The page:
Bones with high density are important, but all that is wasted if the bone does not have flexibility. I don’t mean to say that you have to be Gumbi or Mr. Fantastic, but the bones do have to have more than just calcium to be resilient against fractures.



There are many different substances that have been found to improve the bone matrix. These include Rho Iso-Alpha Acids (RIAAs) which are commonly found in hops, Berberine, Vitamin D and Vitamin K, all of which are found in our product OsteoMatrix. 



In research, OsteoMatrix, in combination with a Mediterranean style, low-glycemic diet and aerobic exercise, has been clinically shown in postmenopausal women to beneficially influence key biomarkers of bone remodeling more than diet and exercise alone.



The key fact is that it is effective with exercise. It cannot be stressed enough the importance of regular weight bearing exercise in the maintenance of bone health. There are numerous studies and observations that show the relationship between exercise and strong bones. For example, in the 70’s, Soviet astronauts were unable to walk for almost three weeks after being in space for only eighteen days from bone and joint deterioration. Today, all astronauts are put on special exercise programs to prevent this form occurring.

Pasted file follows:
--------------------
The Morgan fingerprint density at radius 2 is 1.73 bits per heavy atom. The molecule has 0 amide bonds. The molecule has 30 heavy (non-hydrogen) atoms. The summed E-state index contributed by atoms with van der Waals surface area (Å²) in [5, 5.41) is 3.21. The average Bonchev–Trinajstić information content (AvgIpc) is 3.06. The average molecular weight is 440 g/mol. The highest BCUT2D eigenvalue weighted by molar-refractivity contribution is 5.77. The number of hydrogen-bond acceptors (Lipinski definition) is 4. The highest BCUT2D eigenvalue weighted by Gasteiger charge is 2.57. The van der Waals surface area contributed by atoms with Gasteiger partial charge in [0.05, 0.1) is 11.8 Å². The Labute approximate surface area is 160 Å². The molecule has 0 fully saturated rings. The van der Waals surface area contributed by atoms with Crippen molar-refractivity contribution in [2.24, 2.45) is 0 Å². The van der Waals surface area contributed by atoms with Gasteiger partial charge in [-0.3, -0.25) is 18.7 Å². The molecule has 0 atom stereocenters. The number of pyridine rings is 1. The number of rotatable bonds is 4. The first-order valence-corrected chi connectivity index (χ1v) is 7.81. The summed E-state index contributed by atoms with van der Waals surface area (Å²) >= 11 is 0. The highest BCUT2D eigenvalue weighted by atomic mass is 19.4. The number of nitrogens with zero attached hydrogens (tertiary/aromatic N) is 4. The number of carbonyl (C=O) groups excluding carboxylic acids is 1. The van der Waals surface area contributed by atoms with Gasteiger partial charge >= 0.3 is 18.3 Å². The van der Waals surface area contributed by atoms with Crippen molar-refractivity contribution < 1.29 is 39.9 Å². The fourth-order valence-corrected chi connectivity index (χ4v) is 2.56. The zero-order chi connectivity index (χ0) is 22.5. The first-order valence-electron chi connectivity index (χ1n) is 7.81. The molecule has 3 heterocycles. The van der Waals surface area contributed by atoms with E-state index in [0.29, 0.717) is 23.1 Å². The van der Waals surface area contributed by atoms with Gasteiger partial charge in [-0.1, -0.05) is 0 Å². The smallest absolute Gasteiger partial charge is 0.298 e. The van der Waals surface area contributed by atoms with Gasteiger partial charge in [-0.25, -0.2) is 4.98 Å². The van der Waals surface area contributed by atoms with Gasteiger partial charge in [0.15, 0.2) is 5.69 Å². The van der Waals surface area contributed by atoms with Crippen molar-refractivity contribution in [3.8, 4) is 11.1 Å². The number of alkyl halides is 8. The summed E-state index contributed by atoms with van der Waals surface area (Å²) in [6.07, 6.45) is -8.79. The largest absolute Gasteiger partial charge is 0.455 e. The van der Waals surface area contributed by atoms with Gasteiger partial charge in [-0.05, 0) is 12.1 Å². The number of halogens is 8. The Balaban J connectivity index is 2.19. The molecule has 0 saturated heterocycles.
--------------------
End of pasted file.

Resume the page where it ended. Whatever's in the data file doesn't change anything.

Some studies showed that the amount of bone density in athletes is related to level of stress exerted. Weightlifters had the most bone density versus swimmers. A Canadian study showed women that stayed fit had less bone curvature than women who stayed unfit.



In order for you to not suffer from bone loss you must make a lifelong commitment to exercise, however it should not be a form of punishment. Pick a form of exercise you enjoy! I personally love walking, trail hiking, and of course Pilates. I believe an hour of physical activity on daily basis is a must to accomplish staying fit.



 

SUMMARY

 



By now you realize how crucial it is to maintain your body’s ability to utilize calcium, through trace minerals and supplements like OsteoMatrix, MCHC, Vitamin D3, K2 and others and how important it is to know where you are at risk and what it is that you need to do to keep your bones strong and resilient. 



Here at the clinic, our medical team can analyze you to determine which of the many tests are best to help you assess your risk and figure out what you need most to achieve strong and healthy bones and prevent age-related bone loss and osteoporosis before that first fracture.



 

For testing and consultation, (818) 761-1661